Effect Of Ethanol On Growth Of Chrysonilia Sitophila (“The Red Bread Mould”) And Hyphopichia Burtonii (“The Chalky Mould”) In Sliced Bread
Letters in applied microbiology | 19 Jun 2013
E Berni and N Scaramuzza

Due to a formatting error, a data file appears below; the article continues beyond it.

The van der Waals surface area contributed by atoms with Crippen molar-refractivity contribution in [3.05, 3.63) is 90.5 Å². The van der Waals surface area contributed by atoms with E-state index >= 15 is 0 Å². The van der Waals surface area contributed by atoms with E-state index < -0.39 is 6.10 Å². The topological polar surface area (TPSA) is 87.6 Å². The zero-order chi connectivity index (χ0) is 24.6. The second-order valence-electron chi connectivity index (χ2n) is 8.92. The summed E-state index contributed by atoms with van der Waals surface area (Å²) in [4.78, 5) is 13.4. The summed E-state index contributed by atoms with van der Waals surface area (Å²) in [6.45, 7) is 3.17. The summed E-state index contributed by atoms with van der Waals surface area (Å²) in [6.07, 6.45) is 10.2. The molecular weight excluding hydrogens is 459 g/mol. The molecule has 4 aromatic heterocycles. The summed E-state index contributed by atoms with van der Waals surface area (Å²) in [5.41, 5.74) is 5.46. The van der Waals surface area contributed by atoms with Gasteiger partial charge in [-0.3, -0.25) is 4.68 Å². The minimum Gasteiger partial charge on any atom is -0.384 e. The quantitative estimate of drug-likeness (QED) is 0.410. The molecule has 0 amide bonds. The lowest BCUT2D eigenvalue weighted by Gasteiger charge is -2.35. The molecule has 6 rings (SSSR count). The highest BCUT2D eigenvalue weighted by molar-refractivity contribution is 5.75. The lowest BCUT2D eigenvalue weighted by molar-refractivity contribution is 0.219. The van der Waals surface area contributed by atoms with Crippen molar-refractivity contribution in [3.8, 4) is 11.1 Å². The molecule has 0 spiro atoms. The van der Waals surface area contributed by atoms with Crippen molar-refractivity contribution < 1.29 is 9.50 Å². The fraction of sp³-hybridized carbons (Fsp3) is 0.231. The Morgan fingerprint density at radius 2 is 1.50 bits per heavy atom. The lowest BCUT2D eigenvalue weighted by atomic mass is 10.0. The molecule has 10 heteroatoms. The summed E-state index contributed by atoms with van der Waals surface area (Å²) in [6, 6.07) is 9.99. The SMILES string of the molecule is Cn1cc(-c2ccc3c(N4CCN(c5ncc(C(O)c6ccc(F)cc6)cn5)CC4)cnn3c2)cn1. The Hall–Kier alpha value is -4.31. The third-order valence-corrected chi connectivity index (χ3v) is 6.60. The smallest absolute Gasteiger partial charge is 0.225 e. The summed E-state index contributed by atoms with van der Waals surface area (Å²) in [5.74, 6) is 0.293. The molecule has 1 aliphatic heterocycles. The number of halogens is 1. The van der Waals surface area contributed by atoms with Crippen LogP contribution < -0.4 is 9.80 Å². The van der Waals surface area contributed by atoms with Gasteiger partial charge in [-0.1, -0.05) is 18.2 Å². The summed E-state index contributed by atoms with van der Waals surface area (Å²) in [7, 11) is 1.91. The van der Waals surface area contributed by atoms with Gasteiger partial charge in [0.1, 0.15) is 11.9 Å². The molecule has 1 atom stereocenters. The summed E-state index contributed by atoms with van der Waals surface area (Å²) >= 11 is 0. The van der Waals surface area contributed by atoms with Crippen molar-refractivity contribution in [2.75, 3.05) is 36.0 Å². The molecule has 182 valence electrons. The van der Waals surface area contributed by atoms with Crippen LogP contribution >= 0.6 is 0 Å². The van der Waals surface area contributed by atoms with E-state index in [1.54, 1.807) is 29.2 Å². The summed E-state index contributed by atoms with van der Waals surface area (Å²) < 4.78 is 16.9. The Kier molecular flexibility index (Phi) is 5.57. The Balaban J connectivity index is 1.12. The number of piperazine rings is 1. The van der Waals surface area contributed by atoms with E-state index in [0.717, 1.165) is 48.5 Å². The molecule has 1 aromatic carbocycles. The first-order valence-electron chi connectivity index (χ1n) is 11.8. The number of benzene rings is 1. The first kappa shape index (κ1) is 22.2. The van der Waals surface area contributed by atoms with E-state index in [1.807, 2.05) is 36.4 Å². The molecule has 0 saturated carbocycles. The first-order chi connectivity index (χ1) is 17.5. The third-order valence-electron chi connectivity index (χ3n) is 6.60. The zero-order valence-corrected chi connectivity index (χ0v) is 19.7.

Contamination of food industrial environments and recontamination of finished products by Chrysonilia sitophila and Hyphopichia burtonii has long been a serious problem for the bakery industries. As one of the most common ways to slow down or avoid fungal spoilage on bakery products is the use of ethanol, in the present work the effect of this substance has been assessed on growth of two of the most frequently occurring associated moulds, C. sitophila and H. burtonii, by means of tests on both synthetic media and sliced bread. Test on synthetic media: H. burtonii was less markedly affected in lag-phase duration and radial growth rates by the addition of ethanol to DG18 and the reduction of incubation temperature than C. sitophila that failed to grow at the highest concentrations of ethanol tested (2.0% and 4.0% at 15°C; 4.0% at 25°C). Test on sliced bread: ethanol proved to be effective to prevent spoilage by C. sitophila even at the lowest concentration tested (0.8%, wt/wt), while higher concentrations (2.0%, wt/wt) were needed to prevent spoilage by H. burtonii. This article is protected by copyright. All rights reserved.
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